L: I think that people forget that there is a lot more to than the internet. There’s the world around you, Phantom takes a grey wall in the city and gives it life and colour. People get annoyed by online advertising pop-ups cutting into your youtube or facebook time, but with Phantom, it’s not so aggressively in your face, it’s more like a gentle reminder as you pass by to go see a play, or maybe try something new! People still have a love for posters, books, and art.
With printed material, you can take a look up close and you can see how it was made, tiny dots creating a bigger picture… Also, I think people just love to feeling of paper and that’s why we still sell books and magazines. We can get all of this information online, but we still go for something physical. That’s the power of print.
Phantom aims to be flora for the concrete jungle, but I have also recognised that their works aim to give people – especially creatives in music, literacy, and art – a voice. How has the art project strengthened your voice and what messages do you aim to portray as artists? (What is your voice)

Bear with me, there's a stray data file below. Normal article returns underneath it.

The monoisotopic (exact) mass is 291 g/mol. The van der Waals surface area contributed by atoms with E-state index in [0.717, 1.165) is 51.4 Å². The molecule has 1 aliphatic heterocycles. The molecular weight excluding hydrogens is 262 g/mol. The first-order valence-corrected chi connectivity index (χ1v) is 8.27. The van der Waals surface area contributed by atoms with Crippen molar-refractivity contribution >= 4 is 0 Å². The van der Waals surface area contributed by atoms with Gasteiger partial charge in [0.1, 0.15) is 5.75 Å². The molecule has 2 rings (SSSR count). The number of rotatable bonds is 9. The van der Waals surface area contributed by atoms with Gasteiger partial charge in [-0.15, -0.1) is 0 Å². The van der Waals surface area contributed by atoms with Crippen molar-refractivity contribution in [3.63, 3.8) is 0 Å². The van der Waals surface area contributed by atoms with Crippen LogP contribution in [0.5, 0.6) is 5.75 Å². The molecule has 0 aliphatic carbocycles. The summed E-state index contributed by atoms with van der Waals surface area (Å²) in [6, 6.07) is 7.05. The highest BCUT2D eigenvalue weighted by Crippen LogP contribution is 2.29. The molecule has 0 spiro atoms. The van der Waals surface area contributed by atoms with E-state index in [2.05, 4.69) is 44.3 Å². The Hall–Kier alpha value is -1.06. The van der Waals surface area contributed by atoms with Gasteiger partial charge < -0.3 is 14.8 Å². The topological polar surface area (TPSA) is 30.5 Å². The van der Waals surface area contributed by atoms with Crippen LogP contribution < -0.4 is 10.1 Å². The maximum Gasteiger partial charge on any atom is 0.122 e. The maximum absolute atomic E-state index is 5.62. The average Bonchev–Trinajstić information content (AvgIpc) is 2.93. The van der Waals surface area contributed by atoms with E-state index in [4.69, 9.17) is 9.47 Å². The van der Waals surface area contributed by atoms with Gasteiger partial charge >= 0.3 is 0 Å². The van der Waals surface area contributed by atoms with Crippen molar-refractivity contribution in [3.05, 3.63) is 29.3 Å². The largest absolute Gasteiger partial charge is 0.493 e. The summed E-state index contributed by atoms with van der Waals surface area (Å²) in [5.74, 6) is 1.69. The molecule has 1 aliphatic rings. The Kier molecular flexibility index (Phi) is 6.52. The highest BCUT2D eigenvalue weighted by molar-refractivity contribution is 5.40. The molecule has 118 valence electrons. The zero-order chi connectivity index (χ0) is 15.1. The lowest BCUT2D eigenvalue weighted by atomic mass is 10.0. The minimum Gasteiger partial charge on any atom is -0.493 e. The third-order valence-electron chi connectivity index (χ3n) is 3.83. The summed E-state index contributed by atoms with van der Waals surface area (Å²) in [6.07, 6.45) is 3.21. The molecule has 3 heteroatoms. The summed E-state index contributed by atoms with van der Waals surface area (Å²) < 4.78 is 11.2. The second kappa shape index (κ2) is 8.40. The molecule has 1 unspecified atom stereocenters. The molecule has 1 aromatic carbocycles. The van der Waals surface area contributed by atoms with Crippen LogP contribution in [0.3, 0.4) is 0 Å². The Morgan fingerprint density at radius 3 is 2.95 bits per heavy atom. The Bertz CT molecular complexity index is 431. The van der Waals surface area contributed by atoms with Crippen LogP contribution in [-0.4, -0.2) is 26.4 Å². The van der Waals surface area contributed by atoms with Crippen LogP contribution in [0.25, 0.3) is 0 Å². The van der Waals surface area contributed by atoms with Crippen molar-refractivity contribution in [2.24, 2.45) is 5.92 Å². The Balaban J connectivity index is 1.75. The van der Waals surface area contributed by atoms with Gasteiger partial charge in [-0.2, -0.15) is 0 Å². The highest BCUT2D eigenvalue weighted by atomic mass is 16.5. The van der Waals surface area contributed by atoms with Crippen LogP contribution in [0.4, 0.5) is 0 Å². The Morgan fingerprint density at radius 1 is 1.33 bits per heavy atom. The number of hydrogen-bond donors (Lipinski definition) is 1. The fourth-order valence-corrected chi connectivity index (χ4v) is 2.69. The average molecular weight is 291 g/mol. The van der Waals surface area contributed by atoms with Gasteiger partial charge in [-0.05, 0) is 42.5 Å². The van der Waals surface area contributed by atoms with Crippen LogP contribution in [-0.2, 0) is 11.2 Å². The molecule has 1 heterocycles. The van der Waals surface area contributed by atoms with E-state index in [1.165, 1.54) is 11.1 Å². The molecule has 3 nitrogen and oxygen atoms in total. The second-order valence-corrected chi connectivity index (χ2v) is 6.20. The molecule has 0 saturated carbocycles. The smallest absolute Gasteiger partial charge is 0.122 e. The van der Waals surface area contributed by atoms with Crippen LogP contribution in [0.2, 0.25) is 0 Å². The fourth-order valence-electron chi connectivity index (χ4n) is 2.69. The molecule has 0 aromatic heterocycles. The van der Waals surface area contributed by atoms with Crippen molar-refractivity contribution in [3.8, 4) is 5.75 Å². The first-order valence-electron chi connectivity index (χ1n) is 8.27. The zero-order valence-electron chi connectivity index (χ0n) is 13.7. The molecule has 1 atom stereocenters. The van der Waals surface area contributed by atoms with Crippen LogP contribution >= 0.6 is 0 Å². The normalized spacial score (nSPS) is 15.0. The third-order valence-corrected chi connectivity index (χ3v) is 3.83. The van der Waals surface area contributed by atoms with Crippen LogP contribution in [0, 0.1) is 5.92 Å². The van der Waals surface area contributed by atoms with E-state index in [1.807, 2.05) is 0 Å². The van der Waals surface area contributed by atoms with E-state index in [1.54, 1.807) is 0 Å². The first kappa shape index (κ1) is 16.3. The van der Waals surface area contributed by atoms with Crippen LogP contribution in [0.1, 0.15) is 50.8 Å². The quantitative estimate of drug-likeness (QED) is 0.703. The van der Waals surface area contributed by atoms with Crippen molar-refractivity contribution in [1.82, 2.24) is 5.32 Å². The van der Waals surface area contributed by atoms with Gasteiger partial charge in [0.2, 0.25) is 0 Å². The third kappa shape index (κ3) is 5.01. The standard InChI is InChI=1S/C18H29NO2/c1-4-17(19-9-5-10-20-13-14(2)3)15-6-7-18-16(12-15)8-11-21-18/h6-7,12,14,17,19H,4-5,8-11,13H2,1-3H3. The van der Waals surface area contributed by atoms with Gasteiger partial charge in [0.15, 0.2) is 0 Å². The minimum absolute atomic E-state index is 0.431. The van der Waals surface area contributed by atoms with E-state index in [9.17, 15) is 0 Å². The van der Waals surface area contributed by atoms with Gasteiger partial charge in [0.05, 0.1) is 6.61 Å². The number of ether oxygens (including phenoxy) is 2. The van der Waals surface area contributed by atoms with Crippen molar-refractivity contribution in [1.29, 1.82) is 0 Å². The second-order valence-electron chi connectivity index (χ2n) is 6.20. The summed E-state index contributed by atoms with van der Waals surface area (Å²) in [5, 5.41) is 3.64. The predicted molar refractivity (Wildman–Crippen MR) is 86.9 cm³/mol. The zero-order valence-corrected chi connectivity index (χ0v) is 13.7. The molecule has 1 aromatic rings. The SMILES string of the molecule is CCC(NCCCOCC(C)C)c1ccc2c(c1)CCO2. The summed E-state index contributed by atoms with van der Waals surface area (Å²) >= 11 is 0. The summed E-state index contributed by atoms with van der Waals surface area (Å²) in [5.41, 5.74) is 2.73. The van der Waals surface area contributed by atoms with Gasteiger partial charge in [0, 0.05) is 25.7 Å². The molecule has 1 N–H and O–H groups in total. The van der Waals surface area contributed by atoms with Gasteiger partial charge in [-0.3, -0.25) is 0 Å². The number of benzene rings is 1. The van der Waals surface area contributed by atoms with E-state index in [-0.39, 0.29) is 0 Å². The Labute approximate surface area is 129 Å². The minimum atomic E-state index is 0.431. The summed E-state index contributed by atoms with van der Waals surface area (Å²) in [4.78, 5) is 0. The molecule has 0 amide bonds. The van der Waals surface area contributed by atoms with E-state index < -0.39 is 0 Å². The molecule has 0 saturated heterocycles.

R: I definitely feel more confident in showing my art to the world now. I’ve witnessed a lot of people stop and look at my art which makes me feel reassured that my art is working. It’s grabbing people’s attention.
L: I don’t know if my voice has been strengthened by the process, but it does bring a smile to my face Knowing that my art is seen by so many. I love to draw and illustrate so seeing my art out and about in Auckland just reconfirms that I should keep on going with what I’m doing. My message if any is to not take the world at face value, keep trying.